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Cover Your Assets: 3 Things to Do before Filing a Divorce

Filing for a divorce is a monumental step to take that can have far-reaching effects on your life. As soon as you notify your spouse of your intention to end the marriage, your spouse may begin taking steps to protect his or her own financial house. It makes sense for you to prepare your finances appropriately before you tell your spouse that you are ending the marriage, and these important steps can get you on the right track.

List All Assets

If you have already consulted with a family lawyer such as Johnson/Turner Legal about your intention to file for a divorce, your attorney may have advised you to take specific financial steps. One of the first steps that many lawyers may advise you to do is to list all of your assets on a spreadsheet. This may include all bank accounts, investment accounts, and retirement accounts.

It may also include your vehicles, house, boat, RV and other assets. Obtain the most accurate and current value for these various assets as possible. By taking this step, you can better determine if your spouse begins to channel money or attempts to hide assets after you make your divorce intentions known.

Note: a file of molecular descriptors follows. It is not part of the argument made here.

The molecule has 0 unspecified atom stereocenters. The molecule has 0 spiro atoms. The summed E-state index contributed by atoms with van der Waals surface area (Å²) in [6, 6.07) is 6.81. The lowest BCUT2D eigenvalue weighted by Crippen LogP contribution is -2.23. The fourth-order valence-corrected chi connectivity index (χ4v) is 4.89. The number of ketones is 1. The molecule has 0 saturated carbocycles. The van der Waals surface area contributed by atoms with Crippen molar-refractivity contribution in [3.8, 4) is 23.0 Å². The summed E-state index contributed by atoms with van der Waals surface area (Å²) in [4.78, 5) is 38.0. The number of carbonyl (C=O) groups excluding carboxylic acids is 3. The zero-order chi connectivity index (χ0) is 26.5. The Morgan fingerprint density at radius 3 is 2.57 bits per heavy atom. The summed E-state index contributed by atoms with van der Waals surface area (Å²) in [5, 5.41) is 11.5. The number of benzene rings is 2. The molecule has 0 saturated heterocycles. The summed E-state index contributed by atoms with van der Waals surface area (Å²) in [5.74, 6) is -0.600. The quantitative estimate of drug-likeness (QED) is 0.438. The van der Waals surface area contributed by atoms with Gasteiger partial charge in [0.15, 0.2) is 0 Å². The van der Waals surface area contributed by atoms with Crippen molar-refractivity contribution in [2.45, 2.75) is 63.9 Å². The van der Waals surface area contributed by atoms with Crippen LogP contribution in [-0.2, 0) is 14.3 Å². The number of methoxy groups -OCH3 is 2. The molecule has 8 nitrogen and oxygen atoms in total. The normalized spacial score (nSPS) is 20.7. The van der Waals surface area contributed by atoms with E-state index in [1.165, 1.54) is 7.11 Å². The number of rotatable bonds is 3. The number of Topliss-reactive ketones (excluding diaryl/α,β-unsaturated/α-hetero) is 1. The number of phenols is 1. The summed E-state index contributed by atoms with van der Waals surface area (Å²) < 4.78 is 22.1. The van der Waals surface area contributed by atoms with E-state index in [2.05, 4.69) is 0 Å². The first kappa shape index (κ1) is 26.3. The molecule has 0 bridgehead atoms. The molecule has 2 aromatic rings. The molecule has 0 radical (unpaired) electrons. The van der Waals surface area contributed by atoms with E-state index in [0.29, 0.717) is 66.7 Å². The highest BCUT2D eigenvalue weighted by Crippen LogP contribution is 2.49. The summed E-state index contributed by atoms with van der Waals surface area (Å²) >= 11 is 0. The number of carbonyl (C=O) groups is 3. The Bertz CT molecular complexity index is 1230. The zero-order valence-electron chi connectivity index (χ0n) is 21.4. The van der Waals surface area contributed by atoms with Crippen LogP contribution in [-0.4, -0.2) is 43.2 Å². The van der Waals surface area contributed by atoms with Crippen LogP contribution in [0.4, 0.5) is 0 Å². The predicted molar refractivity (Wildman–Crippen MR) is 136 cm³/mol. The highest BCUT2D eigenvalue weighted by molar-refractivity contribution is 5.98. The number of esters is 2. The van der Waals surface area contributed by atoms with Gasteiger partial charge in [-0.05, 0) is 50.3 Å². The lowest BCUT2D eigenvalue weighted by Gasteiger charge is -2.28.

Make Copies of Statements

It is not enough to list all of your assets and their values. It is also necessary to document the value of your assets in writing. Download copies of your bank statements. Obtain appraisals on assets as needed if you can do so incognito. Remember that debts will also be divided during the divorce proceedings.

Some spouses will charge up credit card accounts during the divorce process, so you should document the current balance on your cards. You may even consider halting charges on them or closing them entirely before you file for divorce. This can prevent your spouse from taking out more debt that you may potentially be liable for.

Establish a Private Checking Account

Another important financial step to take when you are preparing to file for divorce is to open your own checking account. You may begin to deposit your own paychecks into this account when you begin working with an attorney to begin the divorce process.

In some cases, a divorce can get nasty very quickly, and you may need access to this money to get your own place or for other purposes after you notify your spouse about your intentions.

Many divorces are amicable, and both partners try to equitably divide assets and liabilities. However, it can be difficult to know how your spouse will respond until you are immersed in the process. By taking these important steps, you may be more prepared for a potentially negative response from your spouse.

Tim Esterdahl

Tim Esterdahl is the editor of IFCS blog. He is a married father of three and enjoys golf in his spare time.

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